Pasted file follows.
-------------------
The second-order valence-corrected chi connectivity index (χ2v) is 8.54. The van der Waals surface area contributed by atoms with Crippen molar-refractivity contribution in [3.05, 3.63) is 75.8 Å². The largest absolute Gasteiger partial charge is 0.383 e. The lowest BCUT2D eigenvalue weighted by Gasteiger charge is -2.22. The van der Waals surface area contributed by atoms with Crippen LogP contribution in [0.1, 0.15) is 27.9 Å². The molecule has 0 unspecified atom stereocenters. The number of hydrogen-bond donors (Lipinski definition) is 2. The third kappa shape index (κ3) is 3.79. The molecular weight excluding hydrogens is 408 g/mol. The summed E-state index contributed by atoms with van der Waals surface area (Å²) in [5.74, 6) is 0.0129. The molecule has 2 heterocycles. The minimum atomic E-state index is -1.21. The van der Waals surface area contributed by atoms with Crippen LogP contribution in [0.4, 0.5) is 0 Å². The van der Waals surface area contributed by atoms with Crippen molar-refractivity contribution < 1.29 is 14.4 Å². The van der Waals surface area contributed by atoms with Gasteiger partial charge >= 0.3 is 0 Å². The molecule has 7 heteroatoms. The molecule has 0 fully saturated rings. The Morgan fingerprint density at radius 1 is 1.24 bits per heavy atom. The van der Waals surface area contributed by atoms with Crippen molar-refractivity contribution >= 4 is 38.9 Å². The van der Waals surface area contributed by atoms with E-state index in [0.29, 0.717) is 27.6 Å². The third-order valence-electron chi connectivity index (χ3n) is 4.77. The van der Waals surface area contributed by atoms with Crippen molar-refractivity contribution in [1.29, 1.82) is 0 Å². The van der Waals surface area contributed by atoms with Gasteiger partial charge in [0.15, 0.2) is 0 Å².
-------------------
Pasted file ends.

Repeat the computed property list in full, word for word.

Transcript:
The second-order valence-corrected chi connectivity index (χ2v) is 8.54. The van der Waals surface area contributed by atoms with Crippen molar-refractivity contribution in [3.05, 3.63) is 75.8 Å². The largest absolute Gasteiger partial charge is 0.383 e. The lowest BCUT2D eigenvalue weighted by Gasteiger charge is -2.22. The van der Waals surface area contributed by atoms with Crippen LogP contribution in [0.1, 0.15) is 27.9 Å². The molecule has 0 unspecified atom stereocenters. The number of hydrogen-bond donors (Lipinski definition) is 2. The third kappa shape index (κ3) is 3.79. The molecular weight excluding hydrogens is 408 g/mol. The summed E-state index contributed by atoms with van der Waals surface area (Å²) in [5.74, 6) is 0.0129. The molecule has 2 heterocycles. The minimum atomic E-state index is -1.21. The van der Waals surface area contributed by atoms with Crippen LogP contribution in [0.4, 0.5) is 0 Å². The van der Waals surface area contributed by atoms with Crippen molar-refractivity contribution < 1.29 is 14.4 Å². The van der Waals surface area contributed by atoms with Gasteiger partial charge >= 0.3 is 0 Å². The molecule has 7 heteroatoms. The molecule has 0 fully saturated rings. The Morgan fingerprint density at radius 1 is 1.24 bits per heavy atom. The van der Waals surface area contributed by atoms with Crippen molar-refractivity contribution >= 4 is 38.9 Å². The van der Waals surface area contributed by atoms with E-state index in [0.29, 0.717) is 27.6 Å². The third-order valence-electron chi connectivity index (χ3n) is 4.77. The van der Waals surface area contributed by atoms with Crippen molar-refractivity contribution in [1.29, 1.82) is 0 Å². The van der Waals surface area contributed by atoms with Gasteiger partial charge in [0.15, 0.2) is 0 Å².